Discussing his next move to prevent Iran from developing a nuclear weapon, Obama said he will not let "diplomatic niceties" stand in the way of a deal, an indication that he may be open to one-on-one talks with the Islamic Republic if an agreement is close.
Yet he acknowledged that victory's glow has its limits. He characterized climate change as a pressing problem, for example, but said there is no support in Congress for a tax on carbon.
First, Obama must work to avoid a potential economic crisis. On Friday, he will gather congressional leaders at the White House for a first meeting on how to avert automatic tax increases and spending cuts, known collectively as the "fiscal cliff," that are set to take place at year's end. Many economists think that not doing so could send the economy back into recession.
Obama, though, made clear that Congress, facing midterm elections in two years, should be feeling most of the the pressure to secure a deal.
As he put it: "Obviously, we can all imagine a scenario where we go off the fiscal cliff — if despite the election, if despite the dangers of going over the fiscal cliff and what that means for our economy, that there's too much stubbornness in Congress."
But Obama also linked his election victory to the most contentious element of his position: that the Bush-era tax cuts for the wealthiest Americans must expire at the end of the year.
Republican challenger Mitt Romney opposed allowing any of the Bush tax rates to rise. Obama pledged to allow the highest rate to expire and preserve the rest — something he again called on Congress to do now as negotiations begin.
"I think every voter out there understood that was an important debate, and the majority of voters agreed with me," Obama said.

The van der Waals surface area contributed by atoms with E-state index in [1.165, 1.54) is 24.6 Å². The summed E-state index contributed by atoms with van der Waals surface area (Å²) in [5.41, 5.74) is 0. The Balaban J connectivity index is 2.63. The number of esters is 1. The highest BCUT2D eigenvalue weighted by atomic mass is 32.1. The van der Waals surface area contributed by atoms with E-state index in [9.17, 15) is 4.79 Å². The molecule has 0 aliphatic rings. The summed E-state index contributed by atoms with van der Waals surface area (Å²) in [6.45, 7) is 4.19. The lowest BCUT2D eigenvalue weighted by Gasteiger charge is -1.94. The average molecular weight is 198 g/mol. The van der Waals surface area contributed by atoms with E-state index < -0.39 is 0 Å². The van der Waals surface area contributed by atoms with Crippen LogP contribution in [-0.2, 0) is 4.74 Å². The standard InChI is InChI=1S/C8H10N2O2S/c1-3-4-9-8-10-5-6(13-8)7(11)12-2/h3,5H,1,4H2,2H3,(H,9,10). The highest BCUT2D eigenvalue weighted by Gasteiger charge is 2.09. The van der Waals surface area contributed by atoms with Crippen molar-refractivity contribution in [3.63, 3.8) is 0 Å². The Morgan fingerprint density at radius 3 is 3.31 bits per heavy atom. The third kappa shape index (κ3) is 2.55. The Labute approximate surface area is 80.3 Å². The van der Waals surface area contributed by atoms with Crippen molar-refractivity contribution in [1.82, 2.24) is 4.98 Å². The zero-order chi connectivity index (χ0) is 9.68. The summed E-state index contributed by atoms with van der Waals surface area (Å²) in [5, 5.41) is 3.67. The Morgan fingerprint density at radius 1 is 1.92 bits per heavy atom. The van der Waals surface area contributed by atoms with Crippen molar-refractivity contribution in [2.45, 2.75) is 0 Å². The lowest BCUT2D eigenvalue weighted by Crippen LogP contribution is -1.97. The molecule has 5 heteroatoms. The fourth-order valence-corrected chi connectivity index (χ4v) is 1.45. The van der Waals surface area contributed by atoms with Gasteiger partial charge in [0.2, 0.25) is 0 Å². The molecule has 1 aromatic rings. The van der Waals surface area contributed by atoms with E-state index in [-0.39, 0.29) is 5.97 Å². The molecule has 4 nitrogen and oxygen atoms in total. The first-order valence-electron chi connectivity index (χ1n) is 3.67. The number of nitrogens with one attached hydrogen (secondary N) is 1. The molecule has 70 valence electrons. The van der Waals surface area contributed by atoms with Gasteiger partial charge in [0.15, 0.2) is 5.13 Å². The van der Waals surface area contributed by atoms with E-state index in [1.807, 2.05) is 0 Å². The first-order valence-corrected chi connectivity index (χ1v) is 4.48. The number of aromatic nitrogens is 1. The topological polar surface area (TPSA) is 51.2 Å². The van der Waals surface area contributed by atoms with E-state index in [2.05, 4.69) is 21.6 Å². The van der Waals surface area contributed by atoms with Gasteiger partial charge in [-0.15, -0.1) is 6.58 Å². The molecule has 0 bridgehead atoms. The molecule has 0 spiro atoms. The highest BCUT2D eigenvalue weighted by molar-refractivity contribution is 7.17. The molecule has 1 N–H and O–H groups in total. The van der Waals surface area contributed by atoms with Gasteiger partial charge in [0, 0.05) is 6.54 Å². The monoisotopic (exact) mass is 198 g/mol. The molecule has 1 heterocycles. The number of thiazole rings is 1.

Perhaps the defining moment of the news conference was about an attack on Sept. 11 in Benghazi, Libya, that killed Ambassador J. Christopher Stevens and three other Americans and became a major flash point in the presidential campaign.
Much of the Republican criticism has focused on Rice, a candidate to replace departing Secretary of State Hillary Rodham Clinton. In mid-October, Rice said on news programs that the Benghazi attack appeared to have arisen spontaneously from public demonstrations sweeping the Middle East over a video disparaging the prophet Muhammad.
Those remarks, which came from White House-approved "talking points," have since been clouded by evidence indicating that the attack was planned and carried out by members of al-Qaeda in North Africa. Republican Sens. Lindsey O. Graham (S.C.), John McCain (Ariz.) and Kelly Ayotte (N.H.) said Wednesday that Rice is unqualified to head the State Department because of her allegedly misleading account.
The criticism sparked a strong challenge from Obama, who reminded Republicans again that voters had just spoken in his favor and suggested that he would fight for her appointment as secretary of state if he nominates her.
"If Senator McCain and Senator Graham and others want to go after somebody, they should go after me," the president said. "For them to go after the U.N. ambassador who had nothing to do with Benghazi — and was simply making a presentation based on intelligence that she had received — and to besmirch her reputation is outrageous."
He added: "And, you know, we're after an election now."
Within minutes, Graham issued a terse response: "Mr. President, don't think for one minute I don't hold you ultimately responsible for Benghazi. I think you failed as commander in chief before, during, and after the attack."